Credit Cards With the Best Perks

The credit cards you currently have could have perks you’re not even aware of. For specifics on your card, check your issuer’s website or app, or call the number on the back. Some possibilities:

Cell Phone Insurance
This can keep you from having to pay the full cost of a replacement phone if yours is stolen or damaged and you’ve exhausted other insurance you hold (i.e., homeowners, renters, and automobile). You have to use the card to pay your phone bill. Mastercard offers cell phone insurance with most World and World Elite cards, and American Express offers it with several of its premium cards. It’s included with all Wells Fargo consumer cards.

Typically the card will pay a set amount per incident (generally $600 to $800), often on two or three claims a year after you pay a $25 to $100 deductible.

Extended Warranty Coverage
Many cards extend the manufacturer’s warranty by a year if you use the card to buy an eligible item. “My wife bought an expensive electric toothbrush with her Amex card, and it broke 6 months after the manufacturer’s warranty expired,” says Ewen of The Points Guy. “But she got the replacement cost credited back.”

Price Protection
If you buy an item and within a certain time find it advertised for less, with this perk you can file a claim asking to be refunded the difference. Reimbursement caps vary by card. For example, the Wells Fargo Visa Signature Credit Card tops out at $250 per item and up to $1,000 a year if you find an eligible item within 60 days of the purchase date.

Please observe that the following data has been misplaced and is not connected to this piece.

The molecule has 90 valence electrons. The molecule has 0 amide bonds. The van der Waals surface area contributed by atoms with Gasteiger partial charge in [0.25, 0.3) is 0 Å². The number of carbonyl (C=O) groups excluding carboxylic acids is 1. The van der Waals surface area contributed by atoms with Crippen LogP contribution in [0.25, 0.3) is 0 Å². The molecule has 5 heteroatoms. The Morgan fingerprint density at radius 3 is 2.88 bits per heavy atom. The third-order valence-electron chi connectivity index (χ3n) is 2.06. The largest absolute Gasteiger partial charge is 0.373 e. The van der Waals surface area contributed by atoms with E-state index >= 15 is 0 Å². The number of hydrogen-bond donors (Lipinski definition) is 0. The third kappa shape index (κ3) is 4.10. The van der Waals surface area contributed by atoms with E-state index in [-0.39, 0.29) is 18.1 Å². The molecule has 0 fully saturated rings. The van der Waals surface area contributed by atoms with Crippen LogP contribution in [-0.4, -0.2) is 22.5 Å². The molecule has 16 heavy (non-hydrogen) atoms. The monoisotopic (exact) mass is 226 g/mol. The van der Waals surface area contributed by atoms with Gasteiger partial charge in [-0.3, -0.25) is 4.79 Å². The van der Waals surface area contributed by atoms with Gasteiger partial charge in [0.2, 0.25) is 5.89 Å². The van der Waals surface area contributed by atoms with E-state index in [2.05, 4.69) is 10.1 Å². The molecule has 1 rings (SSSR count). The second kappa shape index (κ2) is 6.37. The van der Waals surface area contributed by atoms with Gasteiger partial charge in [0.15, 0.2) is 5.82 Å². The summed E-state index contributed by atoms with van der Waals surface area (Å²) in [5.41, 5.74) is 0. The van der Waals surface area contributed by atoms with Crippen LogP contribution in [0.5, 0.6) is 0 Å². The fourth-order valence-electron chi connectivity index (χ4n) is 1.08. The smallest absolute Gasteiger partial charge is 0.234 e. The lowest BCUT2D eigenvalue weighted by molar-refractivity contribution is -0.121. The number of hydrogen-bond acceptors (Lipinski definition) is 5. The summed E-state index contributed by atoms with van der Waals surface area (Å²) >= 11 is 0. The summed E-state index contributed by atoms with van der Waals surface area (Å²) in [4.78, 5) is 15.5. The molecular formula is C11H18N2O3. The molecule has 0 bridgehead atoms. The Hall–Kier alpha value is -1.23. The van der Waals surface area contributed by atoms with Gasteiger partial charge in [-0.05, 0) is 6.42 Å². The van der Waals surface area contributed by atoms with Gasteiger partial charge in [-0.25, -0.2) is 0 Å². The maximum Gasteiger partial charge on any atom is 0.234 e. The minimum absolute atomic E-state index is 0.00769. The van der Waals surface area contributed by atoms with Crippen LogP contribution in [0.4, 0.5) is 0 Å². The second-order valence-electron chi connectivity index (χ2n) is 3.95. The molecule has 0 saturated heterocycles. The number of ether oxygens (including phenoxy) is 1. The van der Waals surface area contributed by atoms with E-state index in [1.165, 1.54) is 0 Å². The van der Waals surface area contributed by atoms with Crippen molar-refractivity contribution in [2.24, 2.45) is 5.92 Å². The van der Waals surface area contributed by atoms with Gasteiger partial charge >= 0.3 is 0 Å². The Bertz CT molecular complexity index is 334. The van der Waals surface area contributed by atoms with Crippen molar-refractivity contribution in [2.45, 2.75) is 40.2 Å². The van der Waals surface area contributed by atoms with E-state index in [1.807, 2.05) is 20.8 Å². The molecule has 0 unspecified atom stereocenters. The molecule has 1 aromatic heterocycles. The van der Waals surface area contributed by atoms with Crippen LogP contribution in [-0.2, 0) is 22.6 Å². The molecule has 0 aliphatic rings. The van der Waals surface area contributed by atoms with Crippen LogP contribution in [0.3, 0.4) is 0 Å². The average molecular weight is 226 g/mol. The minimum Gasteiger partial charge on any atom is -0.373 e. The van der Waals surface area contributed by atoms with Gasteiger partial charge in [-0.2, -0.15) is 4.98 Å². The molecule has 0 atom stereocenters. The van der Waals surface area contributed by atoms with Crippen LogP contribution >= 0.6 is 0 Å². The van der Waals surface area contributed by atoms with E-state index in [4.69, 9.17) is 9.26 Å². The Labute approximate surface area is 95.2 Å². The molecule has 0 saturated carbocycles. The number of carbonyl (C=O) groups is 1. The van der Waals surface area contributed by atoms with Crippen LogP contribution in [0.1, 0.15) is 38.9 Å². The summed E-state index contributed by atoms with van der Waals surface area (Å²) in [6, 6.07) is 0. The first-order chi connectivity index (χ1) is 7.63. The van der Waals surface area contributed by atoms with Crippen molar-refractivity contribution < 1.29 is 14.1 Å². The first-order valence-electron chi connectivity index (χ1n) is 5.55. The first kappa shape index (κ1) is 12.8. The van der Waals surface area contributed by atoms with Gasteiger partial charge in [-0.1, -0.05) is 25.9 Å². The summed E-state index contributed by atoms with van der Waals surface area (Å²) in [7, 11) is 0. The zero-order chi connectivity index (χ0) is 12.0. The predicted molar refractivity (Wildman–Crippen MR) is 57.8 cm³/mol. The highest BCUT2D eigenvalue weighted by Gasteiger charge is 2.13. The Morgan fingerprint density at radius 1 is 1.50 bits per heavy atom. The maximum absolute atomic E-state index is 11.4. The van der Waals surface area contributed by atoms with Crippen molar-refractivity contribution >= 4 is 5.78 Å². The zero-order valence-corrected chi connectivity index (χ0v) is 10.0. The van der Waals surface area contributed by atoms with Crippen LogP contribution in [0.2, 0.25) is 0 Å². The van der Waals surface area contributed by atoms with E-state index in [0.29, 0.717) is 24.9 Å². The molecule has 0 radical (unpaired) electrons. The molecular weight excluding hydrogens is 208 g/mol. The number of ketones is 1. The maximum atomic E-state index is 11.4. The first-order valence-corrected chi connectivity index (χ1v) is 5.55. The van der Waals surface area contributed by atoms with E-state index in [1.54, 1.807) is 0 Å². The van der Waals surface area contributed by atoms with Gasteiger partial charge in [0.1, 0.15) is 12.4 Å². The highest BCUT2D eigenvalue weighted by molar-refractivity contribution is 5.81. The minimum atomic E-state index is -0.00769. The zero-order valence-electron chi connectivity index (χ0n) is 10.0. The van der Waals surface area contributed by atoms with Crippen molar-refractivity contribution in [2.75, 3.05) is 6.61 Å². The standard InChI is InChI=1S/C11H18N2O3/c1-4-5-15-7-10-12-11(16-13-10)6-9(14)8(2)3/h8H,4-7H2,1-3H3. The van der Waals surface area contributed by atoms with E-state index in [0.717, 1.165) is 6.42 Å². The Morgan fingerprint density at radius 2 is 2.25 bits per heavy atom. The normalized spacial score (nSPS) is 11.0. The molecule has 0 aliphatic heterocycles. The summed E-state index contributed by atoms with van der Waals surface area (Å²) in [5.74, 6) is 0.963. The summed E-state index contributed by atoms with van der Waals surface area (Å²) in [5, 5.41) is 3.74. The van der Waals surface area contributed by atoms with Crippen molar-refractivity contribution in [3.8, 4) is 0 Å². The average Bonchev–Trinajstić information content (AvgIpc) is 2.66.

Purchase Protection
This can insure certain goods against theft or accidental damage for a limited time after you buy them. The coverage amount and the duration of the protection differ by card. The no-annual-fee Chase Freedom Flex card, for example, covers new purchases for 120 days for damage or theft up to $500 per claim and $50,000 per account. Rewards cards with high annual fees may provide more protection. For example, Chase Sapphire Reserve, which charges a $550 annual fee, provides coverage up to $10,000 per claim for up to $50,000 per year within 120 days of purchase.

Car Rental Coverage
Programs vary, but generally, you have to pay for your rental car with a card that has this coverage and decline the insurance offered by the rental car company. The coverage that most credit cards offer, typically for damage to or theft of the rental car, kicks in after your personal auto insurance pays.